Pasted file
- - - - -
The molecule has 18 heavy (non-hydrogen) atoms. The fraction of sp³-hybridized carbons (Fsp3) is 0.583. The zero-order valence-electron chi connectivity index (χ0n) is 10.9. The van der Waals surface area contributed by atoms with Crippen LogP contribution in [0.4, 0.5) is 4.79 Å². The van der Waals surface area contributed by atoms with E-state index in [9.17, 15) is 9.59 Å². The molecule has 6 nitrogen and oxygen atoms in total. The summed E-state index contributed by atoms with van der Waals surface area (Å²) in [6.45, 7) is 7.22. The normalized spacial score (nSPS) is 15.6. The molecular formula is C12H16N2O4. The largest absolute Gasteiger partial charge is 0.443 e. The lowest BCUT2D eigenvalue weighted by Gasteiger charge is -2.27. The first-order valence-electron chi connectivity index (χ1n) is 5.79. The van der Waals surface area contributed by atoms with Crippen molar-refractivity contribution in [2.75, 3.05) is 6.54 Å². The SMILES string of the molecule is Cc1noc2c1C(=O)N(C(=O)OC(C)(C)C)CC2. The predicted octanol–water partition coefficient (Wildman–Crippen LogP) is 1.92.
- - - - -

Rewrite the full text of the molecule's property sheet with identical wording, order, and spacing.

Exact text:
The molecule has 18 heavy (non-hydrogen) atoms. The fraction of sp³-hybridized carbons (Fsp3) is 0.583. The zero-order valence-electron chi connectivity index (χ0n) is 10.9. The van der Waals surface area contributed by atoms with Crippen LogP contribution in [0.4, 0.5) is 4.79 Å². The van der Waals surface area contributed by atoms with E-state index in [9.17, 15) is 9.59 Å². The molecule has 6 nitrogen and oxygen atoms in total. The summed E-state index contributed by atoms with van der Waals surface area (Å²) in [6.45, 7) is 7.22. The normalized spacial score (nSPS) is 15.6. The molecular formula is C12H16N2O4. The largest absolute Gasteiger partial charge is 0.443 e. The lowest BCUT2D eigenvalue weighted by Gasteiger charge is -2.27. The first-order valence-electron chi connectivity index (χ1n) is 5.79. The van der Waals surface area contributed by atoms with Crippen molar-refractivity contribution in [2.75, 3.05) is 6.54 Å². The SMILES string of the molecule is Cc1noc2c1C(=O)N(C(=O)OC(C)(C)C)CC2. The predicted octanol–water partition coefficient (Wildman–Crippen LogP) is 1.92.